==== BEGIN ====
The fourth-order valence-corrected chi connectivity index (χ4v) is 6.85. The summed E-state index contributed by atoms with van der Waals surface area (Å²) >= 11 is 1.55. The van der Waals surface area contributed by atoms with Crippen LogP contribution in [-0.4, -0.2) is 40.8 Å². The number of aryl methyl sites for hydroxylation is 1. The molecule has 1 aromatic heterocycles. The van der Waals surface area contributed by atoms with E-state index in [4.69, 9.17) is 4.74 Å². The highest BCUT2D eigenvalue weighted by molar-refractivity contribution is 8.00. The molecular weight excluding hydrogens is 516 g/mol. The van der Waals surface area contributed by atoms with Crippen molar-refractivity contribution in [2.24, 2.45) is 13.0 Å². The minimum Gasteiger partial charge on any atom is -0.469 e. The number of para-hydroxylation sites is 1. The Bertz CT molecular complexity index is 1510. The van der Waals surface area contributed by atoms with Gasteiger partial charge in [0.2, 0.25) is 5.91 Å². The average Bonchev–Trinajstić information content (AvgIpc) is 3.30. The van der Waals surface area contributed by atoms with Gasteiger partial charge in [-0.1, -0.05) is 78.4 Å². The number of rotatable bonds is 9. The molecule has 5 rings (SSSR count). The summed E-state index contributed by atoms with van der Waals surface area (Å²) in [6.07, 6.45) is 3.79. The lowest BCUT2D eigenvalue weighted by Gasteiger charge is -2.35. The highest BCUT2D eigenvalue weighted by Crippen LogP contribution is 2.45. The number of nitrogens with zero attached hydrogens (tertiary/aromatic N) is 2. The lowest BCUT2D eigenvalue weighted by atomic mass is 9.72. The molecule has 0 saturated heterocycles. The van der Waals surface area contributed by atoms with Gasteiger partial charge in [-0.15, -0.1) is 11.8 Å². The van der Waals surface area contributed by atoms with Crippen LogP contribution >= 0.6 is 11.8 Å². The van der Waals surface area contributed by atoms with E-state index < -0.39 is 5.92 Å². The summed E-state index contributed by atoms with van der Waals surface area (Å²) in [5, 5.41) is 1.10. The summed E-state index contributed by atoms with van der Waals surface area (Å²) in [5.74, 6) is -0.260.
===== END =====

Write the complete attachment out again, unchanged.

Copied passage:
The fourth-order valence-corrected chi connectivity index (χ4v) is 6.85. The summed E-state index contributed by atoms with van der Waals surface area (Å²) >= 11 is 1.55. The van der Waals surface area contributed by atoms with Crippen LogP contribution in [-0.4, -0.2) is 40.8 Å². The number of aryl methyl sites for hydroxylation is 1. The molecule has 1 aromatic heterocycles. The van der Waals surface area contributed by atoms with E-state index in [4.69, 9.17) is 4.74 Å². The highest BCUT2D eigenvalue weighted by molar-refractivity contribution is 8.00. The molecular weight excluding hydrogens is 516 g/mol. The van der Waals surface area contributed by atoms with Crippen molar-refractivity contribution in [2.24, 2.45) is 13.0 Å². The minimum Gasteiger partial charge on any atom is -0.469 e. The number of para-hydroxylation sites is 1. The Bertz CT molecular complexity index is 1510. The van der Waals surface area contributed by atoms with Gasteiger partial charge in [0.2, 0.25) is 5.91 Å². The average Bonchev–Trinajstić information content (AvgIpc) is 3.30. The van der Waals surface area contributed by atoms with Gasteiger partial charge in [-0.1, -0.05) is 78.4 Å². The number of rotatable bonds is 9. The molecule has 5 rings (SSSR count). The summed E-state index contributed by atoms with van der Waals surface area (Å²) in [6.07, 6.45) is 3.79. The lowest BCUT2D eigenvalue weighted by Gasteiger charge is -2.35. The highest BCUT2D eigenvalue weighted by Crippen LogP contribution is 2.45. The number of nitrogens with zero attached hydrogens (tertiary/aromatic N) is 2. The lowest BCUT2D eigenvalue weighted by atomic mass is 9.72. The molecule has 0 saturated heterocycles. The van der Waals surface area contributed by atoms with Gasteiger partial charge in [-0.15, -0.1) is 11.8 Å². The van der Waals surface area contributed by atoms with Crippen LogP contribution >= 0.6 is 11.8 Å². The van der Waals surface area contributed by atoms with E-state index < -0.39 is 5.92 Å². The summed E-state index contributed by atoms with van der Waals surface area (Å²) in [5, 5.41) is 1.10. The summed E-state index contributed by atoms with van der Waals surface area (Å²) in [5.74, 6) is -0.260.